River Dell Freshmen Complete Dating Abuse Curriculum

ORADELL, N.J. — Freshmen at River Dell High School are the first in New Jersey to have completed a dating abuse curriculum.

Allison Bressler leads the PowerBack program at River Dell High School.
Allison Bressler leads the PowerBack program at River Dell High School. Photo Credit: Allison Bressler
Allison Bressler, left, and Gloria Sgrizzi.
Allison Bressler, left, and Gloria Sgrizzi. Photo Credit: Submit

The 3-day PowerBack program is the brain child of Gloria Sgrizzi and Allison Bressler, of Oradell.

They are the co-directors of A Partnership For Change, a nonprofit organization is dedicated to ending family abuse and intimate partner violence.

 “These students will educate the greater student body by engaging other students in a creative way and providing them with important information on dating abuse and about healthy relationships, as well," Bressler said.

"The ultimate goal is to stop dating violence before it starts."

While there are other 8-12 day curriculums, River Dell is the first school district to request a curriculum that addresses its unique needs... and then adopt it into the health curriculum, Bressler said.

PowerBack teaches students about types of abuse, warning signs, how to support a friend who may be a victim, safety planning and local resources for referral and support. 

Each section has pre and post surveys that gauge the increase in knowledge on the topic, and reveal how many students are involved in abusive relationships, as well as how many are exposed to domestic violence at home.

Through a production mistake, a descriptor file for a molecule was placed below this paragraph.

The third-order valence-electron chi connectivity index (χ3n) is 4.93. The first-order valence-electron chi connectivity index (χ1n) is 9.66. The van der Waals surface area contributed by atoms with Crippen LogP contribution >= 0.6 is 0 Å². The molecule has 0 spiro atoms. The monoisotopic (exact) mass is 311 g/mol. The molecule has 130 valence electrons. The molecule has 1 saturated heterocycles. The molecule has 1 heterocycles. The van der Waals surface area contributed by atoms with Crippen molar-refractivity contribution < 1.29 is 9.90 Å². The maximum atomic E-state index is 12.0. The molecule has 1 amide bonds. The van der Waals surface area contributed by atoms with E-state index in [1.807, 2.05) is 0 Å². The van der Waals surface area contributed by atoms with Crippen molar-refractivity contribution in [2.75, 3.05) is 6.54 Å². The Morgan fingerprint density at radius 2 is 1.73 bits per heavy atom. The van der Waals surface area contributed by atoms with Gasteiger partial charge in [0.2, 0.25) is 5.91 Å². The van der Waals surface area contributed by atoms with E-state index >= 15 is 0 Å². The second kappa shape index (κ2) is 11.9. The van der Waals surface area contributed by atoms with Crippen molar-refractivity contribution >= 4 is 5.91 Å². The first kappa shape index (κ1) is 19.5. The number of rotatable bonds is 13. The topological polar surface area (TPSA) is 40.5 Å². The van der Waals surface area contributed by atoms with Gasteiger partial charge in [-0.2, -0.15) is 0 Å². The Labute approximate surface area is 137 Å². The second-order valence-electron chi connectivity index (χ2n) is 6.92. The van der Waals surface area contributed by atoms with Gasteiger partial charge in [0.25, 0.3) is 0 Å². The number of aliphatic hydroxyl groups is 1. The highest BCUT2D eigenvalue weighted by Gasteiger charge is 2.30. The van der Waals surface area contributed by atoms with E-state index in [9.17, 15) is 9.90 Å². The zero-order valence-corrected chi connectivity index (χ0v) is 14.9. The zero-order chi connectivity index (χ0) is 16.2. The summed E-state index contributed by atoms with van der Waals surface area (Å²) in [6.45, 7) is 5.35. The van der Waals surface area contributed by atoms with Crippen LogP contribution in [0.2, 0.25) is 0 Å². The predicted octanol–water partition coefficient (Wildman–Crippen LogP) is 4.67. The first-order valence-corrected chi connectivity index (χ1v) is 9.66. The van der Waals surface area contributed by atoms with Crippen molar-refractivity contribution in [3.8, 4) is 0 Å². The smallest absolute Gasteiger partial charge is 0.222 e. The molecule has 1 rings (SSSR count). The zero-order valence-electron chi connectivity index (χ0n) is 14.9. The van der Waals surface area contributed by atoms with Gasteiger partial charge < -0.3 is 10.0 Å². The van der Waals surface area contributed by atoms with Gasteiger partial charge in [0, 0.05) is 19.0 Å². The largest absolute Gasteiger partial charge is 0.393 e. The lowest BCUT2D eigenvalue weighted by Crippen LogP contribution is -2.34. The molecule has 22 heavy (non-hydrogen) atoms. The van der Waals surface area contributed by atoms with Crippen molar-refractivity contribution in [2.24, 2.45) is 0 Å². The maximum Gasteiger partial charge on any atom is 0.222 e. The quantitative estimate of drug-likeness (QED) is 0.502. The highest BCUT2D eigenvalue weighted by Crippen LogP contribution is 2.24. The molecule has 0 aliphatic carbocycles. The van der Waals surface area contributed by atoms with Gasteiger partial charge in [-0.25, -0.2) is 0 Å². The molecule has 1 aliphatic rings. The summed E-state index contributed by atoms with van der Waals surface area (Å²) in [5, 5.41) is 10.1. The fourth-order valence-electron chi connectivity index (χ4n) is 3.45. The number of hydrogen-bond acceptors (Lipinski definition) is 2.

Students who pass the PowerBack exam will become certified peer leaders.

Along with the curriculum, APFC will maintain a yearlong presence in the school by facilitating a school-wide awareness event developed by PowerBack peer leaders. 

PowerBack has run successfully in Lodi, Cliffside Park and the Academy of the Holy Angels.

“We applaud the leaders of RDHS for taking this important step," Sgrizzi said.

"If we don’t address dating abuse with students early on, we are putting them at risk."  

Studies show that teen victims of dating violence are more likely to be depressed, perform poorly in school, engage in unhealthy behaviors such as drug and alcohol use, and girls are six times more likely than non-abused peers to become pregnant, AFPC officials said.

"All teens should have this information if they plan on having relationships," Bressler said.

For more information on how to implement this curriculum, please contact Gloria Sgrizzi at 917-449-7426 or Allison Bressler at 917-306-3684.

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